One of only two seniors on a Hebron team full of freshmen and sophomores, Jon Moneta feels like the oldest brother in a big family.
"It's a completely different ballgame," Moneta said. "Last year, 'KJ' (Kyle Joyce) and I just had to do our own things. We didn't have to say too much. Now 'Stein' (coach John Steinhilber) expects so much more from us. I knew I had to be more of a leader. Freshmen bring freshmen, it does get hard sometimes. At first, they thought I was the team (jerk), but they're starting to take criticism more productively."
Joyce and Moneta are a bridge of sorts, key members of a team that came within a pitch of reaching state last year and now veterans on a roster brimming with young talent.
"We knew they had the skill, just maybe not the maturity," Moneta said. "It's come along. The best way that's worked for us is to lead by example. The first practice, we talked about (semistate), how it was the best feeling in the world and the worst feeling in the world all within a matter of half an hour. To be that close, they definitely get the vibe that we want nothing less than to at least get back there."
Moneta started as a sophomore, but his dad took a new job and the family moved to Georgia that summer. When he left, Moneta gave his jersey to Joyce, not knowing if he would ever be back. He started for Salem High School, but it just didn't feel right.
"I was a wreck," Moneta said.
One night, he walked into the garage and his dad asked him what he wanted more than anything else. When Moneta told him his wish was to go back to Hebron, his dad responded, "Done!"
"I texted 'KJ' and told him I hope he didn't throw my jersey away," Moneta said. "He said, 'No, it's hanging there for you.'"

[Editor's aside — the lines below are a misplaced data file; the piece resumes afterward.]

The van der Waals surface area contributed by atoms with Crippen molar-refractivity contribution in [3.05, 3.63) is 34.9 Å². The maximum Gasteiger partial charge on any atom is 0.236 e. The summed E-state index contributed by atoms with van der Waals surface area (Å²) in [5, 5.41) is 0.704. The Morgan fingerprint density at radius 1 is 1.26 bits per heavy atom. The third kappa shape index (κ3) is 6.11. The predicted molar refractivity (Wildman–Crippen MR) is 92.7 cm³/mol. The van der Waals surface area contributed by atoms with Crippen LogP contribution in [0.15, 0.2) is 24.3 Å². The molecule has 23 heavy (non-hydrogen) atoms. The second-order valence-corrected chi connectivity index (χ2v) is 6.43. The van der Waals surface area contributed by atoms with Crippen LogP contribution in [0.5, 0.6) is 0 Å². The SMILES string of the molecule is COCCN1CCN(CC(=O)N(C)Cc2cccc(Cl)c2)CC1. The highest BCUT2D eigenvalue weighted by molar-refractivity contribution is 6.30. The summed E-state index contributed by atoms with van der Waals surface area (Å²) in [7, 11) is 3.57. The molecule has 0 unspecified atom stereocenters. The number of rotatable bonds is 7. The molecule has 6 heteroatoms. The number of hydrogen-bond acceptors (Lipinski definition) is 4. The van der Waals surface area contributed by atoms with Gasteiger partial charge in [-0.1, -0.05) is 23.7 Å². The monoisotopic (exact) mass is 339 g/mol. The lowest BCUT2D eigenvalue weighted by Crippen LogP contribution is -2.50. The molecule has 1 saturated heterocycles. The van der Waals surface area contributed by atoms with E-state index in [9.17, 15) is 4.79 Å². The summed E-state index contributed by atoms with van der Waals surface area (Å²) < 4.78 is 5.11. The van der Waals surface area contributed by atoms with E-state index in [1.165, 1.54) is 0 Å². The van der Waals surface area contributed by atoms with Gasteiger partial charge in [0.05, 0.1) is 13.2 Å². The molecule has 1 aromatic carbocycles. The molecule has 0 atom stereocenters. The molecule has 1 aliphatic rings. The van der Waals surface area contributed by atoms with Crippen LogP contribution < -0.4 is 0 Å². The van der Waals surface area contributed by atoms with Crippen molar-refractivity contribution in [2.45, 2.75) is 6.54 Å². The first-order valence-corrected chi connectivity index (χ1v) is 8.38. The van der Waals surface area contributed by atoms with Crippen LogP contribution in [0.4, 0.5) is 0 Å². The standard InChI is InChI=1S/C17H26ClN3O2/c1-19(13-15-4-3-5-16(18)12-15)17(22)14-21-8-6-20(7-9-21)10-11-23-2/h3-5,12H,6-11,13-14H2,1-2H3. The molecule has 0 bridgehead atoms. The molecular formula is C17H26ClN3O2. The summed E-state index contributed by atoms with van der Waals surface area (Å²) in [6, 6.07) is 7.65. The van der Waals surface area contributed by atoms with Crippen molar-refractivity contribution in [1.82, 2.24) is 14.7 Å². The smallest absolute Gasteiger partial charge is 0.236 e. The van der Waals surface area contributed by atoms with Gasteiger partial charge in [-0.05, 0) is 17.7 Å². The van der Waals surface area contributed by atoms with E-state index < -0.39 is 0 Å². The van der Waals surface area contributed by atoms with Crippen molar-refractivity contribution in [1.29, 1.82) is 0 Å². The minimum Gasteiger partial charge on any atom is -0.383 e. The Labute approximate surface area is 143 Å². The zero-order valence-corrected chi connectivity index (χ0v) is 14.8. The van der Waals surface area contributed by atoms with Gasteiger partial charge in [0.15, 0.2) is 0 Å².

With baseball starting earlier in Georgia, Moneta got in nearly a whole season before being slowed by tendinitis. Once he returned to Hebron, he had to get in his 10 practices to be eligible, then earn his way back into the lineup.
"'Stein' was harder on me than he'd ever been," Moneta said. "Our relationship is a roller coaster. At first, I was mad, but I understood. Winning is what mattered. Going down (to Georgia), I learned so much. It forced me to realize I've got to work hard, not only baseball, but in life."
Moneta ultimately played a huge part in Hebron's tourney run, coming up with several clutch hits. A recent hot streak has his average up to .400. He is second on the team with 15 RBIs and has stabilized a young outfield with his play in left field. But it's not the numbers that matter most to Steinhilber.
"The one thing I'm most proud of is he's been a good influence on the young kids," Steinhilber said. "It's something he's never really been asked to do and the young kids have fed off that senior leadership. It's an ongoing process. There have been some hiccups, but he's stepped up to the plate and been a role model. He was kind of immature as a sophomore, but he's gotten better and better. I like where we're headed."
Often, all it takes now for Steinhilber to convey his message to Moneta or Joyce -- who also played basketball for him -- is a simple turn of the head.
"Having him my sophomore year, we bonded really good," Moneta said. "The connection we have, he can just look at me and I know exactly what he's talking about."